Anna Har from Freedom Fest in Malaysia explains that creative feature-length documentaries with social themes are hardly ever featured on Malaysian free TV or in theatres. ASTRO, she says, is a pay TV channel that offers a couple of news service channels that screen documentaries, such as: NHK World, BBC World, Al Jazeera and Channel News Asia. However, the best way to get a documentary with a social justice or human rights themes screened is through FreedomFilmFest, which organises an annual human rights film festival in Malaysia. For environment-slanted issues, there's also the Borneo Eco Film Festival(BEFF) and KL Eco Film Festival (KLEFF). In addition, independent films are regularly screened at Kelab Seni Filem Malaysia. For impact production, she advises impact producers to seek out local partner organisations (NGOs) that are advocating the issue, to work with them to organise screenings and discussions and mount a campaign around the film.
Inti Cordera of DocsMX tells us that Mexico has an old and strong documentary tradition. While there are a few break-out films every year, it is nonetheless challenging to get them in front of audiences beyond the film festival circuit. Even when national and international festivals have screened these films - many about important social, political & environmental issues - there is still a need for practical frameworks to help design impact campaigns that complement and augment traditional film distribution and exhibition efforts. To this end, DocsMX has been working to connect filmmakers, NGOs and activists to strengthen collaborations between them so that these films can have a greater impact.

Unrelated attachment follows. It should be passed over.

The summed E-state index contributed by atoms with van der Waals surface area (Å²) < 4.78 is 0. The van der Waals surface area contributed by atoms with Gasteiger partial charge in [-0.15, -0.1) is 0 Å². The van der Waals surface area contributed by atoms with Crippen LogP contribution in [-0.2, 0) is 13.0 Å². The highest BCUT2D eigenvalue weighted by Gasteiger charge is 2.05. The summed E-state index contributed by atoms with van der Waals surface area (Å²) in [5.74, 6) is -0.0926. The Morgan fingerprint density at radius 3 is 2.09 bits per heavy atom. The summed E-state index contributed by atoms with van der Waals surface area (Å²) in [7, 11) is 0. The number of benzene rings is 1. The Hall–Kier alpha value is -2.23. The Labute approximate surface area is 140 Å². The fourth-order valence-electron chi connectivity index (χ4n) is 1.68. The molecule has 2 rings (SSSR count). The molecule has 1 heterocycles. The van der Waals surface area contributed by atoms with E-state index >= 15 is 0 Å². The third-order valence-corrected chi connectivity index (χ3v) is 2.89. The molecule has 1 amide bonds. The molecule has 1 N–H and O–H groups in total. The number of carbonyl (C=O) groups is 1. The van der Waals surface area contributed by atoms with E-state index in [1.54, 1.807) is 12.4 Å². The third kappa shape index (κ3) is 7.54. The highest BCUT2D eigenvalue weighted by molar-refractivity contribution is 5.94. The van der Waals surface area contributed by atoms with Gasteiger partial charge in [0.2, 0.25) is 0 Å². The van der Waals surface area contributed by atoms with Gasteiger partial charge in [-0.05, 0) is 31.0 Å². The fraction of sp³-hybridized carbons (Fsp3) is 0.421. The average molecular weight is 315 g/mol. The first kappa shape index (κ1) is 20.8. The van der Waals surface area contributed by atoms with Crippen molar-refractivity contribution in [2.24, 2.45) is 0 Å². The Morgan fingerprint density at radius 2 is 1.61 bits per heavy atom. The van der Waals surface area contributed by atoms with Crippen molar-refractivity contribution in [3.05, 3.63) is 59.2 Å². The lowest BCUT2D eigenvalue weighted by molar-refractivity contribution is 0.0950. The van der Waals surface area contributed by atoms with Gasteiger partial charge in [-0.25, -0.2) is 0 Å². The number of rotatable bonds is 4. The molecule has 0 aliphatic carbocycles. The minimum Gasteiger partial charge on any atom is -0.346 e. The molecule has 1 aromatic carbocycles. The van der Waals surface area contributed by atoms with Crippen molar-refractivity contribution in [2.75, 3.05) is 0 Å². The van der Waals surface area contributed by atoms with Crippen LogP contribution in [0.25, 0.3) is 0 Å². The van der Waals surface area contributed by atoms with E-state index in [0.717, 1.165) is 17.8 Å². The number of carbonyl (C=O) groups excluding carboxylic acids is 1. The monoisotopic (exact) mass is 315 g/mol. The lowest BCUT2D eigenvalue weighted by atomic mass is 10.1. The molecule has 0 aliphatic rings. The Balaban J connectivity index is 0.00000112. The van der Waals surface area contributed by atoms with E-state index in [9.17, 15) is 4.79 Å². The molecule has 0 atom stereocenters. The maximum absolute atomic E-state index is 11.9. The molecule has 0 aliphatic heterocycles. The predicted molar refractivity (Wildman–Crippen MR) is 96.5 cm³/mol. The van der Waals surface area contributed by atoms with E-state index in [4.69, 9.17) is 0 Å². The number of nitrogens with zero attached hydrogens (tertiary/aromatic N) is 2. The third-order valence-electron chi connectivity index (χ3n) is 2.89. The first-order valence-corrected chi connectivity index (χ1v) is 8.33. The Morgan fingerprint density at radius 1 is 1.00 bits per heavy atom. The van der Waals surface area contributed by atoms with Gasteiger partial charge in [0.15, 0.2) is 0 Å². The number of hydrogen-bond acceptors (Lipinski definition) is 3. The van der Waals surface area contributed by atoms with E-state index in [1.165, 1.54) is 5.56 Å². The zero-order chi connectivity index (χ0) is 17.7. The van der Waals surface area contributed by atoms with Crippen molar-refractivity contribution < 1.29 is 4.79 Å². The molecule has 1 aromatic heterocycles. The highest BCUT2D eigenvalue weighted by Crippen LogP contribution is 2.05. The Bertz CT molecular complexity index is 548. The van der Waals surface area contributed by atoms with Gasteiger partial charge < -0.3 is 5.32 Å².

'As never before, the cartography of documentary cinematography is strengthened by social impact. Filmmakers, navigators of reality, crush the seas to open up new horizons when they forge alliances with others to strengthen their work.'
Jad Abi-Khalil, a filmmaker and director of Beirut Cinema Platform, tells us that in the Middle-East and North Africa (MENA) region, documentary films are mainly and almost exclusively screened at film festivals. While ro*co tells us they have been able to get a couple of independent theatres to screen docs, it is rare that multiplex movie theaters will program documentaries. For this reason, Jad stresses the importance of establishing more art-house cinemas here in countries like Lebanon, Egypt, Morocco, and Tunisia in order to help grow the documentary scene.